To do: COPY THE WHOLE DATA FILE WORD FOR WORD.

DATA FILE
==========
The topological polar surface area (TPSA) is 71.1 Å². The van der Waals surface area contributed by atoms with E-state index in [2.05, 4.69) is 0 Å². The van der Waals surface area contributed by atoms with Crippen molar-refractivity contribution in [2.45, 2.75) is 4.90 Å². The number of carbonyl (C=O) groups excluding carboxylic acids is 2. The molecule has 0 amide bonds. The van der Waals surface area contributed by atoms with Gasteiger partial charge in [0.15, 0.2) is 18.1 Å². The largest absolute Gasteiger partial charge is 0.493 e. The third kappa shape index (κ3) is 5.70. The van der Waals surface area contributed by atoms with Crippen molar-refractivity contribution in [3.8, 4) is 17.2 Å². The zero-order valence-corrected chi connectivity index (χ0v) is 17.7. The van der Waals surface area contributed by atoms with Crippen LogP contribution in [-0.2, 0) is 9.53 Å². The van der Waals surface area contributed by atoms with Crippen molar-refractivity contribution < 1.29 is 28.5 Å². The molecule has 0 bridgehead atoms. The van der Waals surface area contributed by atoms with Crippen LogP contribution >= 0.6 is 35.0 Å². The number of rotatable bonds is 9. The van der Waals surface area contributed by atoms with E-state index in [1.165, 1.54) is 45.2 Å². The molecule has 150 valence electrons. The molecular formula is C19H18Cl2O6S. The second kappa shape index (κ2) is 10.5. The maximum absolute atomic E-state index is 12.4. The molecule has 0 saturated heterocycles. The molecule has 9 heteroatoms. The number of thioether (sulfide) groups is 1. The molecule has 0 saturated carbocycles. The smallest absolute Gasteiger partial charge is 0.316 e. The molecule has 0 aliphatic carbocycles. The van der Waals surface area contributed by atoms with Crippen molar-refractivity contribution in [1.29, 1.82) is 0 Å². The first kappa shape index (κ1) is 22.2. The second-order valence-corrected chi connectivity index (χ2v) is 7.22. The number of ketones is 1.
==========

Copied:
The topological polar surface area (TPSA) is 71.1 Å². The van der Waals surface area contributed by atoms with E-state index in [2.05, 4.69) is 0 Å². The van der Waals surface area contributed by atoms with Crippen molar-refractivity contribution in [2.45, 2.75) is 4.90 Å². The number of carbonyl (C=O) groups excluding carboxylic acids is 2. The molecule has 0 amide bonds. The van der Waals surface area contributed by atoms with Gasteiger partial charge in [0.15, 0.2) is 18.1 Å². The largest absolute Gasteiger partial charge is 0.493 e. The third kappa shape index (κ3) is 5.70. The van der Waals surface area contributed by atoms with Crippen molar-refractivity contribution in [3.8, 4) is 17.2 Å². The zero-order valence-corrected chi connectivity index (χ0v) is 17.7. The van der Waals surface area contributed by atoms with Crippen LogP contribution in [-0.2, 0) is 9.53 Å². The van der Waals surface area contributed by atoms with Crippen molar-refractivity contribution < 1.29 is 28.5 Å². The molecule has 0 bridgehead atoms. The van der Waals surface area contributed by atoms with Crippen LogP contribution >= 0.6 is 35.0 Å². The number of rotatable bonds is 9. The van der Waals surface area contributed by atoms with E-state index in [1.165, 1.54) is 45.2 Å². The molecule has 150 valence electrons. The molecular formula is C19H18Cl2O6S. The second kappa shape index (κ2) is 10.5. The maximum absolute atomic E-state index is 12.4. The molecule has 0 saturated heterocycles. The molecule has 9 heteroatoms. The number of thioether (sulfide) groups is 1. The molecule has 0 saturated carbocycles. The smallest absolute Gasteiger partial charge is 0.316 e. The molecule has 0 aliphatic carbocycles. The van der Waals surface area contributed by atoms with Crippen molar-refractivity contribution in [1.29, 1.82) is 0 Å². The first kappa shape index (κ1) is 22.2. The second-order valence-corrected chi connectivity index (χ2v) is 7.22. The number of ketones is 1.